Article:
Overstory Tree Composition of Eastern Hemlock Stands Threatened by the Hemlock Woolly Adelgid at Delaware Water Gap National Recreation Area

Overstory Tree Composition of Eastern Hemlock Stands Threatened by the Hemlock Woolly Adelgid at Delaware Water Gap National Recreation Area

Mahan, Carolyn


We described overstory tree age and composition among hemlock stands that varied in physiographic structure at Delaware Water Gap National Recreation Area located in northeastern Pennsylvania and northwestern New Jersey. Hemlock stands were comprised primarily of eastern hemlock (Tsuga canadensis), chestnut oak (Quercus prinus), black birch (Betula lento), Eastern white pine (Pinus strobus), and white oak (Quercus alba). Forest stands characterized by steep slopes and high gradients supported the highest basal area of hemlock. Trees within hemlock stands ranged in age from 68.0-148.0 years. These data are valuable because as eastern hemlocks decline throughout the mid-Atlantic region of the United States due to infestation of the exotic insect pest, the hemlock woolly adelgid (Adelges tsugae), hardwood species will likely become more prominent in these stands in the future. The documentation and description of tree composition of a threatened ecosystem prior to its decline is important for future restoration efforts and potential tree replacement in forest stands.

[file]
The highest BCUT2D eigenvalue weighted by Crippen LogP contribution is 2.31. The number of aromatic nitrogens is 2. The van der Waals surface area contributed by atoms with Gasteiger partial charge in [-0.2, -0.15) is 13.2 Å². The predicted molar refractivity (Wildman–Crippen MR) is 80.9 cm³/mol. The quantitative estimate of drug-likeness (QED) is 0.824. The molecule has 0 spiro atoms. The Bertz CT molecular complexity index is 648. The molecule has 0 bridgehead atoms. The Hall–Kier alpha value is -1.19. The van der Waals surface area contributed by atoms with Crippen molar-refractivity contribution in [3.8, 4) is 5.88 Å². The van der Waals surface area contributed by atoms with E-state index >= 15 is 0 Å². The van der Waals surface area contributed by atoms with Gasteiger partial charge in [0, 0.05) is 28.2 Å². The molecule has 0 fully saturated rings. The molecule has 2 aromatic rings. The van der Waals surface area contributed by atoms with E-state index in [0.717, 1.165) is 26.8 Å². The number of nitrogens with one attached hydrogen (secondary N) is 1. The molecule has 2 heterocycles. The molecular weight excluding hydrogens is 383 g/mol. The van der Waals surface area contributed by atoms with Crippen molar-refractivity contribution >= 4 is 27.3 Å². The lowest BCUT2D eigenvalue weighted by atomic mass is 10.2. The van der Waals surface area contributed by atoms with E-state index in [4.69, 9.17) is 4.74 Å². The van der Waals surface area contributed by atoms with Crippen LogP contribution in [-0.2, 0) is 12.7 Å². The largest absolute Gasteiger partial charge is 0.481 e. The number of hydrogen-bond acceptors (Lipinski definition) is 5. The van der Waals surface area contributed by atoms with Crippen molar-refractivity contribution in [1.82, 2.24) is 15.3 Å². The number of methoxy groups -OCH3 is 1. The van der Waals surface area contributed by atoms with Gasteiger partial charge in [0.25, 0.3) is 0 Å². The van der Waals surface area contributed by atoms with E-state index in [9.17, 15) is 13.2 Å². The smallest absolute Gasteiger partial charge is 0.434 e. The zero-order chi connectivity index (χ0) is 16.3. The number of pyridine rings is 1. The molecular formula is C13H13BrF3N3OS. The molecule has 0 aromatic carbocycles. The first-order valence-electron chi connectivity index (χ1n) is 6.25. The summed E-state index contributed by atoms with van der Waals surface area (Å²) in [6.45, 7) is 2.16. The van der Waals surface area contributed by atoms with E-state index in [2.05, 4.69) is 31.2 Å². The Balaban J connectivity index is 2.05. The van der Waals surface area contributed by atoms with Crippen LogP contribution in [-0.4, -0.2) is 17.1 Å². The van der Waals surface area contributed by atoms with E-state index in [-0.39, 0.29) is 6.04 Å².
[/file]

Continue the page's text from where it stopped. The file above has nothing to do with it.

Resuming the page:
The eastern hemlock [Tsuga canadensis (L.) Carr] is a slow-growing, shade-tolerant late-successional conifer that provides a unique cover type in the eastern forest of the United States (Rogers 1978, Burns and Honkala 1990, Orwig and Foster 1998). The largest of these trees can reach nearly 200 cm in diameter, exceed fifty meters in height, and live up to 800 years (Burns and Honkala 1990). At its northern boundaries, the range of eastern hemlock extends from northern Wisconsin and Michigan through Nova Scotia. Hemlock occurs throughout New England, New York, Pennsylvania, and extends south through the Appalachian Mountains into northern Alabama and Georgia (Burns and Honkala 1990). Hemlock is a major component of four forest types recognized by the society of American foresters: white pine hemlock, eastern hemlock, hemlock-yellow birch, and yellow poplar eastern hemlock (Burns and Honkala 1990). It is also a common associate in seven forest types and a minor species in eighteen types (Burns and Honkala 1990). Historically, hemlock was widely used by the tanning industry for the tannins in its bark. Now the species is important to the pulp and paper industry and for the unique habitat that dense hemlock stands can provide for wildlife (Burns and Honkala 1990).